All students, whether they study in high school, college or university, encounter procrastination sooner or later. It is especially true if, for some reason, you have to do projects for the disciplines you do not particularly care about. For example, if you are not interested in STEM subjects but still have to do homework for them, procrastination is pretty much a given. Falling victim to it can be harmful in a variety of ways:
- You lag behind with your studies because you do not complete homework on time;
- The quality of your homework suffers because you often have to do it at the last possible moment, as you spent most of the time allotted to it doing nothing;
- Procrastination is not even pleasant. When we procrastinate, we usually do not do what we want to do or like to do. We perform meaningless and useless activities that have no other purpose but to keep us away from an unpleasant task at hand. For example, we purposelessly surf the Internet, scroll through our social media feeds, jump from one mildly interesting YouTube video to the next;
- You waste time that could have been spent doing something useful and/or pleasant.
As you can see, procrastination does not have any upsides. Whatever way you look at it, it is a pure loss, both in the short and in the long term. So what can you do to battle it?
1. Get Rid of Distractions
The first thing you should do to stop procrastinating is to make your usual procrastination methods as difficult as possible. Ask yourself, “What am I inclined to do when I look for ways to distract myself from the task at hand?” Do you play with your smartphone? Turn it off and put it somewhere in another room so that you have to get up and go there to get it. Do you scroll through your social media feeds or visit particular websites? You probably need an app like Freedom or Leechblock to prevent yourself from doing it when you are supposed to study. Do you regularly feel the urge to go and grab something to eat or drink? Keep your drinks and snacks nearby and eliminate this pretext.
2. Ask for Help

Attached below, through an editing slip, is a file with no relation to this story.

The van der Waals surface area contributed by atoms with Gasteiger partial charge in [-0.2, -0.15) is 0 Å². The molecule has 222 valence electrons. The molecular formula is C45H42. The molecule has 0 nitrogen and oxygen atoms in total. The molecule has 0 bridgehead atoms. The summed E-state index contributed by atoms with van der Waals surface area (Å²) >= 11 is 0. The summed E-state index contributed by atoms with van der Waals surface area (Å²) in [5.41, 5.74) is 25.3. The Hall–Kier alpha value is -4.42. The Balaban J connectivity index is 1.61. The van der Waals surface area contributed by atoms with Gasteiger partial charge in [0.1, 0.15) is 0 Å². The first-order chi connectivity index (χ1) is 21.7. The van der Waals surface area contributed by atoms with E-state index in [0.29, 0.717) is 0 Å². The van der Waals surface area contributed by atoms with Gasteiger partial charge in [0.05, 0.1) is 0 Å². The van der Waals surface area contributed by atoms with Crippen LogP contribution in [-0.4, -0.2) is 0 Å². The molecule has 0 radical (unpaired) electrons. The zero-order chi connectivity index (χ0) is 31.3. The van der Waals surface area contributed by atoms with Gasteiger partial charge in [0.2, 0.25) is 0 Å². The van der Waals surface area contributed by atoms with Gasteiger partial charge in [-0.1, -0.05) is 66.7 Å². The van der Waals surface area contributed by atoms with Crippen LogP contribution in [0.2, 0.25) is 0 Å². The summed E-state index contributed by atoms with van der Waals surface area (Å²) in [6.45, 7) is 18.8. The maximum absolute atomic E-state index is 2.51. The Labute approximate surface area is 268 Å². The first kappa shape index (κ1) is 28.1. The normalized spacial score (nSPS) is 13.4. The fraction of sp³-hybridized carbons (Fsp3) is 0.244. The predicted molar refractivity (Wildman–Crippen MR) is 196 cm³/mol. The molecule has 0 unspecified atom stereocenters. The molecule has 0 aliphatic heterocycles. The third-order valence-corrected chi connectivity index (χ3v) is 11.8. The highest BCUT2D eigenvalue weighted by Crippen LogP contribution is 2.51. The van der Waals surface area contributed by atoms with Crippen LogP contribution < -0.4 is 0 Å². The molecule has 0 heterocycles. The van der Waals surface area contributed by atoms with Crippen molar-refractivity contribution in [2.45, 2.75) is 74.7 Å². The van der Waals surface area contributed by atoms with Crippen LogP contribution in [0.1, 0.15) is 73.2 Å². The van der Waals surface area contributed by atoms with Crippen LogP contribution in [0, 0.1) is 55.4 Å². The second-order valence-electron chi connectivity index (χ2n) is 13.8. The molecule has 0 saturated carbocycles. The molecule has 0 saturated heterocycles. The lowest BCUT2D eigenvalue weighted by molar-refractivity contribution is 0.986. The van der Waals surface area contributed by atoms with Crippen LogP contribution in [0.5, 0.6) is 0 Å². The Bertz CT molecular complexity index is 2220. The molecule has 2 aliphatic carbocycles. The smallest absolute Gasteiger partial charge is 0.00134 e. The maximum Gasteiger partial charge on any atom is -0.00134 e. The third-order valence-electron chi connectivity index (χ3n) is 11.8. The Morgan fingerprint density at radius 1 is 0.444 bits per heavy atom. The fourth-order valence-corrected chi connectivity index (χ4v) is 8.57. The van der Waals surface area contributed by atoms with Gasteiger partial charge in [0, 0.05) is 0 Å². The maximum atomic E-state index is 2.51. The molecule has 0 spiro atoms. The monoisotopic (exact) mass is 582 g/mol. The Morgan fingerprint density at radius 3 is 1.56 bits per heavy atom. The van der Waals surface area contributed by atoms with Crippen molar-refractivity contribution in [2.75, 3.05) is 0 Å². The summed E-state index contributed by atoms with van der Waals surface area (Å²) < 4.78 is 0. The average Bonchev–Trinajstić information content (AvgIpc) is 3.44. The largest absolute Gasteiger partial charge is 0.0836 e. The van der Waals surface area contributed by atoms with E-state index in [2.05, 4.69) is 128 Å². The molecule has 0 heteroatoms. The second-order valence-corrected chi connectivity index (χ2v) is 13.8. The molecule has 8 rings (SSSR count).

Sometimes the most productive thing you can do about a particularly unpleasant task is to find an expert assignment helper and delegate the job to him/her. This will save you both the time and effort you would have to spend on this task otherwise.
3. Set Yourself Intermediary Deadlines
When you have a project due in a few months, it is extremely easy to procrastinate about it. Consider this situation: you study programming and have an assignment that will take about a thousand lines of code to complete. You’ve been given two months to complete this project. If you treat it as a single task, you are likely to procrastinate because:
- The assignment is huge and intimidating;
- You seemingly have plenty of time to complete it;
- You do not have a clear sense of how much time it will take to do it.
In this situation, you can divide it into parts and set deadlines for each of them: e.g., to have 150 lines of code ready by the end of each week.
4.Find the Time when You Are Most Productive
Different people are at their best at different times of the day. While most of us are used to associating morning and the first half of a day with work, it is not necessarily the optimal time for you specifically. Who knows, perhaps you feel the need to procrastinate simply because you try to study at the wrong time? Look for what works for you, try different periods, and see if you show better results.
5.Get to the Root of the Problem
No method will be enough to beat procrastination unless you understand why you procrastinate in the first place. You know that procrastination is counter-productive and time-consuming, so why do you do it? The answer may not be as simple as it seems. Some people simply avoid doing unpleasant tasks. Others avoid novel experiences and use procrastinating habits to stay in their comfort zone. Still, others procrastinate because they feel they are not capable or smart enough to successfully deal with their homework. Once you better understand why you procrastinate, you will be able to battle this habit more efficiently.
6.Stick to a Schedule
Procrastination begins when you start overthinking something when you allow yourself to start questioning whether you should start working on a task right now. Eliminate such a possibility. Set a schedule and choose specific periods when you are going to be doing your homework every day, irrespectively of circumstances. When you get down to study at the same time every day, if you stick to this habit for a while, you will be much less inclined to question whether you should start studying or not. It will become automatic. You will not slow down to think, thus creating an opportunity for procrastination.
Procrastination is your number one enemy throughout school and college, and you should learn every trick in the book to deal with it. How well you learn to manage your procrastinating proclivities will, to a significant extent, determine your overall success throughout your academic career. So follow these tips, and the results will not be long in coming.
Avid music fanatic. Communicator. Social media expert. Award-winning bacon scholar. Alcohol fan.